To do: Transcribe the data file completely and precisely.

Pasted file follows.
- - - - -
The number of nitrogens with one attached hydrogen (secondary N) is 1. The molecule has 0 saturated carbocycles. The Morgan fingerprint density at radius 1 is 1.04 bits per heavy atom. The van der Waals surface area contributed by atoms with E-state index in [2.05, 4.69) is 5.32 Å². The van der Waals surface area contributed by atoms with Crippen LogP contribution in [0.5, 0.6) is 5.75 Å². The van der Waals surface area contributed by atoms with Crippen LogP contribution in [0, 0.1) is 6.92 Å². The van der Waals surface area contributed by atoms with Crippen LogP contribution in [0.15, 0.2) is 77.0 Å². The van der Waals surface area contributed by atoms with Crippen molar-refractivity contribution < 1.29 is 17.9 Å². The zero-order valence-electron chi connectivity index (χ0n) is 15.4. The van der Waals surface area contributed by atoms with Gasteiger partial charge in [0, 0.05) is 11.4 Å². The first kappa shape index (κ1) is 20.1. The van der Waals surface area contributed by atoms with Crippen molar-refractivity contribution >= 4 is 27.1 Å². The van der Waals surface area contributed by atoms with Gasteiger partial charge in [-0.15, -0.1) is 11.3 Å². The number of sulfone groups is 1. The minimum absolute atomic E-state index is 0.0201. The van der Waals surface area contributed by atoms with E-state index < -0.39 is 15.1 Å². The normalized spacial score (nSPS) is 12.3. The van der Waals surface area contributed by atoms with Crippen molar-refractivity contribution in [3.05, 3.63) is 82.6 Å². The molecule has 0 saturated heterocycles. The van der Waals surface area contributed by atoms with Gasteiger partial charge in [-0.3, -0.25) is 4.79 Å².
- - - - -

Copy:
The number of nitrogens with one attached hydrogen (secondary N) is 1. The molecule has 0 saturated carbocycles. The Morgan fingerprint density at radius 1 is 1.04 bits per heavy atom. The van der Waals surface area contributed by atoms with E-state index in [2.05, 4.69) is 5.32 Å². The van der Waals surface area contributed by atoms with Crippen LogP contribution in [0.5, 0.6) is 5.75 Å². The van der Waals surface area contributed by atoms with Crippen LogP contribution in [0, 0.1) is 6.92 Å². The van der Waals surface area contributed by atoms with Crippen LogP contribution in [0.15, 0.2) is 77.0 Å². The van der Waals surface area contributed by atoms with Crippen molar-refractivity contribution < 1.29 is 17.9 Å². The zero-order valence-electron chi connectivity index (χ0n) is 15.4. The van der Waals surface area contributed by atoms with Gasteiger partial charge in [0, 0.05) is 11.4 Å². The first kappa shape index (κ1) is 20.1. The van der Waals surface area contributed by atoms with Crippen molar-refractivity contribution >= 4 is 27.1 Å². The van der Waals surface area contributed by atoms with Gasteiger partial charge in [-0.15, -0.1) is 11.3 Å². The number of sulfone groups is 1. The minimum absolute atomic E-state index is 0.0201. The van der Waals surface area contributed by atoms with E-state index < -0.39 is 15.1 Å². The normalized spacial score (nSPS) is 12.3. The van der Waals surface area contributed by atoms with Crippen molar-refractivity contribution in [3.05, 3.63) is 82.6 Å². The molecule has 0 saturated heterocycles. The van der Waals surface area contributed by atoms with Gasteiger partial charge in [-0.3, -0.25) is 4.79 Å².